A few days ago, I read a post on Lisa Hall Wilson’s blog in which she wrote about her family background. She asked readers to join her, using a template titled, “I am from.” My writing is taking a bit different direction (more about that next week and in my upcoming newsletter), so this post fits perfectly. To join Lisa, or to read her story, please click here.
I am from humble beginnings. Oreo cookies shared with my Boston Terrier Mugsie, riding in the back of Daddy’s ’51 Chevy pick-up down Legion Hill Road, trips to town for a blue coconut snow cone, fishing in our neighbor’s pond, and listening to baseball games every night on the radio.
I am from the simple white framed house where extended family sat around the kitchen table, the older folks talked about the “good old days,” where the coffee pot stayed full, family dinners happened every night, and the aroma of Mom’s chocolate and coconut pies filled the air.
I am from blackberries growing in wild abandon along the roadsides, from oak, pine, and sweet gum trees, and wading in the creek on hot summer days. I am from roaming the woods on imaginary adventures, accompanied by my little Chihuahua Gypsy, and where I pretended to be Charlotte from Charlotte’s Web even though I was terrified of spiders. I am from following my big brother around and helping bury a piece of his pottery in hopes that some future civilization would find it and discover something about life in twentieth century America.
I am from family reunions, playing with my cousins, and Aunt Jessie’s turkey and dressing and apple pie. I am from a time when folks sat outside on hot summer evenings and ate homemade ice cream. I am from Papaw Scott’s stately manner, Uncle Jack’s tall tales, and when we always had plenty of black pepper for Aunt Mary and ribbon cane syrup for Uncle Tom when they visited.
I am from Missouri roots that say, “show me” and “I’ll believe it when I see it,” and sometimes arguing for no particular reason. I am from the forever young baby boom generation, Beatles music, seventies rock, and M*A*S*H. I am from watching American Bandstand with my brother on an old black and white TV with a quilt draped over it during the day because one of the tubes didn’t work and that was the only way we could see the picture.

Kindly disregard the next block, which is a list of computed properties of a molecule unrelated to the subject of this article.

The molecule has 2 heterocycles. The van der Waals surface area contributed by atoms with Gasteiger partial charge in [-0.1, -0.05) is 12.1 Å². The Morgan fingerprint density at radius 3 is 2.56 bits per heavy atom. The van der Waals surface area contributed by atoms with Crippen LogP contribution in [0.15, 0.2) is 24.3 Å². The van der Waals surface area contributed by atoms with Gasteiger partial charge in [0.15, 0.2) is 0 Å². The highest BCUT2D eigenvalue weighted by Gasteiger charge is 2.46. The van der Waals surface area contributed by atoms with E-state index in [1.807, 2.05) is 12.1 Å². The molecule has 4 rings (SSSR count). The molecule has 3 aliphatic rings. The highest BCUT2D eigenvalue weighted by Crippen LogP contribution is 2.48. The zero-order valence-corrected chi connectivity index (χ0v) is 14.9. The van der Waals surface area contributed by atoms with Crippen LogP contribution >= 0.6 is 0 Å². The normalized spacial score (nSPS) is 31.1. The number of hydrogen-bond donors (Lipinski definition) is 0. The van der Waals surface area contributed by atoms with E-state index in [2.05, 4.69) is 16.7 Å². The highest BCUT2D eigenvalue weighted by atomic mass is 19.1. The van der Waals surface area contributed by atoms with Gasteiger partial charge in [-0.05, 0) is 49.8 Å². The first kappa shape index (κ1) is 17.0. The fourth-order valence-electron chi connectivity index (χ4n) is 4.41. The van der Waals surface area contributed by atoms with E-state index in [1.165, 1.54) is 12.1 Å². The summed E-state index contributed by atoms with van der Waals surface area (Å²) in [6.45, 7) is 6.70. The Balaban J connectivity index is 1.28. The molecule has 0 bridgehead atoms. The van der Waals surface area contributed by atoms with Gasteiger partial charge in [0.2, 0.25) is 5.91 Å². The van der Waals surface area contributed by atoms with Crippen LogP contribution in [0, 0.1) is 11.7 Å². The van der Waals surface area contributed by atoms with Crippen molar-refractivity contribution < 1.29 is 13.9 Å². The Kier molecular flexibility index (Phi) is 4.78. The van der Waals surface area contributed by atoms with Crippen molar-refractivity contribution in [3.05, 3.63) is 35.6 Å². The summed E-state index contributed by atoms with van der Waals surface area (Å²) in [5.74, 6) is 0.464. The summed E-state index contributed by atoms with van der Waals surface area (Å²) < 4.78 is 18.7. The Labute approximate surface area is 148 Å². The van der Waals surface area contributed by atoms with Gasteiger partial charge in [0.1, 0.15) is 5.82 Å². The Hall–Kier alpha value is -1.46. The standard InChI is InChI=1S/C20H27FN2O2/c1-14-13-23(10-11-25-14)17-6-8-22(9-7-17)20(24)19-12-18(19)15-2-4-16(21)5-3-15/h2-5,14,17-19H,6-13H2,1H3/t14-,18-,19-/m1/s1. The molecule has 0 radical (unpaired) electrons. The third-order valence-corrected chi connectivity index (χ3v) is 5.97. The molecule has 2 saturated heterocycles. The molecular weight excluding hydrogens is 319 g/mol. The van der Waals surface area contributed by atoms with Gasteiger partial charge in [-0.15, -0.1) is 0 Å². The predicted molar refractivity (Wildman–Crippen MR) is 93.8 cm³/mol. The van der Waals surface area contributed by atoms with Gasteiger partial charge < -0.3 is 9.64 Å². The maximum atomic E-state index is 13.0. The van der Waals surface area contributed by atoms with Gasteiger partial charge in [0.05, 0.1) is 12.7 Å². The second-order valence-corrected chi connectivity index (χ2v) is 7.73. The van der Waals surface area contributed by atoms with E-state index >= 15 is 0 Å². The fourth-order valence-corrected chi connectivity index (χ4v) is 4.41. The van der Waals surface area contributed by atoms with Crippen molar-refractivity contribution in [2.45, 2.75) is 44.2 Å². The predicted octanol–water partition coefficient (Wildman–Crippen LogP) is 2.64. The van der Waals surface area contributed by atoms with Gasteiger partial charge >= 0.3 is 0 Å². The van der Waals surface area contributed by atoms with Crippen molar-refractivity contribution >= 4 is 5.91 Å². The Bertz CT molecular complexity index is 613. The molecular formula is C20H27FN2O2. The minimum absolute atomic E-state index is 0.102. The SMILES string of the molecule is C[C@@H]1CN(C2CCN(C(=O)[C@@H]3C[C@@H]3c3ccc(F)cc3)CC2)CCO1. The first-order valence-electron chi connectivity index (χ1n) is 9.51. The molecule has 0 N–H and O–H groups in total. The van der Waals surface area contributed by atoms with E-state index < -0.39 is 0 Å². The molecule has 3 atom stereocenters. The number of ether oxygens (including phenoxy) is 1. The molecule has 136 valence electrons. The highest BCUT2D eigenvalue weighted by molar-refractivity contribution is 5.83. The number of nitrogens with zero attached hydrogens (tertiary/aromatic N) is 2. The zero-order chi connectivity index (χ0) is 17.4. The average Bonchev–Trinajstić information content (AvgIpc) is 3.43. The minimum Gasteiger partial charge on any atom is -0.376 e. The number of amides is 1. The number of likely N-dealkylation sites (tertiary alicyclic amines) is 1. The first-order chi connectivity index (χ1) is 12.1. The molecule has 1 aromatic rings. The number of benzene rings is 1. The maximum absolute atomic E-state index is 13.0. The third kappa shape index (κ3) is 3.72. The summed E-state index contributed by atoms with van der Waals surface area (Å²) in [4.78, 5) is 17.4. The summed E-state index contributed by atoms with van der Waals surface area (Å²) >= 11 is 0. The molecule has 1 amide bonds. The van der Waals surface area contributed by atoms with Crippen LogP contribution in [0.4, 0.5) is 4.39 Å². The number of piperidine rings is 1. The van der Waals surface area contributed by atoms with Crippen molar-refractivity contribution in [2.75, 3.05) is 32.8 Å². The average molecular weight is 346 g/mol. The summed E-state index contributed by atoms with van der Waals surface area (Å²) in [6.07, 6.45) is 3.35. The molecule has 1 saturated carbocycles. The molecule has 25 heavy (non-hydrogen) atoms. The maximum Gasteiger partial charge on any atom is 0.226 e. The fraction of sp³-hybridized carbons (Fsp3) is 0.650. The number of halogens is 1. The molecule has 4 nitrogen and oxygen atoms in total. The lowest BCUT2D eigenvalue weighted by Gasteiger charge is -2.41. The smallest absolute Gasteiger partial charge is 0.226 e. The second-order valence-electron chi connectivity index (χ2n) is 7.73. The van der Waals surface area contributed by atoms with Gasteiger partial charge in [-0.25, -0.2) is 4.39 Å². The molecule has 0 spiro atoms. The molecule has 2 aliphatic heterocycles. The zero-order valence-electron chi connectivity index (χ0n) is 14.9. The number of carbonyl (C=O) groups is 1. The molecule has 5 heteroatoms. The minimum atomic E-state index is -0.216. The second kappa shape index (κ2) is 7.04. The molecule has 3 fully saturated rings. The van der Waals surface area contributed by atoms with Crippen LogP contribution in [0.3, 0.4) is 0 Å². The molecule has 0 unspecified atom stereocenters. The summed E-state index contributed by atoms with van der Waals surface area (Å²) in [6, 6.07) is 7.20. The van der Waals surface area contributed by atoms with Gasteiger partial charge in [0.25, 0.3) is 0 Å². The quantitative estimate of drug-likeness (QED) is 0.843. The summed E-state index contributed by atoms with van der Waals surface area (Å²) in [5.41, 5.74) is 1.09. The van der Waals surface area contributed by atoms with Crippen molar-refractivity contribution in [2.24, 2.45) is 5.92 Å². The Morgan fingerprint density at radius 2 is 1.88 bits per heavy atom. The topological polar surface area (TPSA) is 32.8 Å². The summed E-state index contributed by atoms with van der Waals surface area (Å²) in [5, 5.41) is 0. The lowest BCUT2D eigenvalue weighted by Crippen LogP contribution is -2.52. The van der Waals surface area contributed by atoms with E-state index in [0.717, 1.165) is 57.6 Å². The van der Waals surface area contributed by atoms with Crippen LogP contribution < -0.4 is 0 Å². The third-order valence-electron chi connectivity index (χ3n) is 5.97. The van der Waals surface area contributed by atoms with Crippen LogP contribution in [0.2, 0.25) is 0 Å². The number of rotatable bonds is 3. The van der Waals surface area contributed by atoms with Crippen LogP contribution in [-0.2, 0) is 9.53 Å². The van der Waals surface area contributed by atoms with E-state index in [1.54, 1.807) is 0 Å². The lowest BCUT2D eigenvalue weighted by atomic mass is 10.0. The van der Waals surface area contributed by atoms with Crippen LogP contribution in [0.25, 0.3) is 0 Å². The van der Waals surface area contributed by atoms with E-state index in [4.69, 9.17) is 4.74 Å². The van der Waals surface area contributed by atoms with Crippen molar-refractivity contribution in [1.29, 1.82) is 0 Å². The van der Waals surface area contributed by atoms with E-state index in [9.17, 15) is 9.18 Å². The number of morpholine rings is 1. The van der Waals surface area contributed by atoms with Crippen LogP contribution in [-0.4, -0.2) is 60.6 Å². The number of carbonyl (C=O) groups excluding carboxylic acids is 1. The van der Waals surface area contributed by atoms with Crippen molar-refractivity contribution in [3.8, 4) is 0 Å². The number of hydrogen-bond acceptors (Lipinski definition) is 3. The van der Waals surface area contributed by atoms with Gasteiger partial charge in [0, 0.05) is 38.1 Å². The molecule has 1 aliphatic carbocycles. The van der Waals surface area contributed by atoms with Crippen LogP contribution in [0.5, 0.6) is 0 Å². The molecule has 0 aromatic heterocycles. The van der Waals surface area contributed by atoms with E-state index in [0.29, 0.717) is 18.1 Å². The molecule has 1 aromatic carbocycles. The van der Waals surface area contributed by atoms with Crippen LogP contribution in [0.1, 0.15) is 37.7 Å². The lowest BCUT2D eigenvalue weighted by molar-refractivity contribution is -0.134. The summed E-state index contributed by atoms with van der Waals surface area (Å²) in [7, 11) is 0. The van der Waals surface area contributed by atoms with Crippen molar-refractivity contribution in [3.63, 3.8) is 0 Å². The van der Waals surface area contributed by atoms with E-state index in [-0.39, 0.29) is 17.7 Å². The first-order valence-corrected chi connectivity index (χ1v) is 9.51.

I am from family roots steeped in superstition and where they told ghost stories by the light of an oil lamp when lightning flashed, thunder rolled, and the electricity failed.
I am from a family of strong faith, where my third great-grandfather was a Presbyterian minister, my grandparents helped plant churches, my mother prayed, my daddy read his Bible, and where we always said grace before a meal.
I am from a family who valued the importance of integrity and believed in doing an honest day’s work. I am from farmers and factory workers and a time when my daddy always had a large garden. Where I would hide among the tall stalks of corn and a typical family meal consisted of beans, corn bread, and fried potatoes.
I am from Scotch-Irish heritage, descended from the first ancestor to come to America in the 1700s to North Carolina, Missouri, and finally Texas, each time hoping for a better way of life. I am from the fourth great-grandfather who fought for America’s independence in the Revolutionary War.
I am from family photos that date back to the early 1900s, doilies and bedspreads crocheted by Grandmother James, from an electric train, dolls, and Little Golden books that are carefully stowed away. I am from my mother’s treasured mementos such as locks of hair from both mine and my brother’s first haircuts, and a small wooden pencil that belonged to an uncle whom I never knew, but kept in the cedar chest where my aunt placed it.
I am the adult who cherishes these memories, is proud of her heritage, lives in the family home, and who often wonders how life has changed so much with one generation.
Where are you from?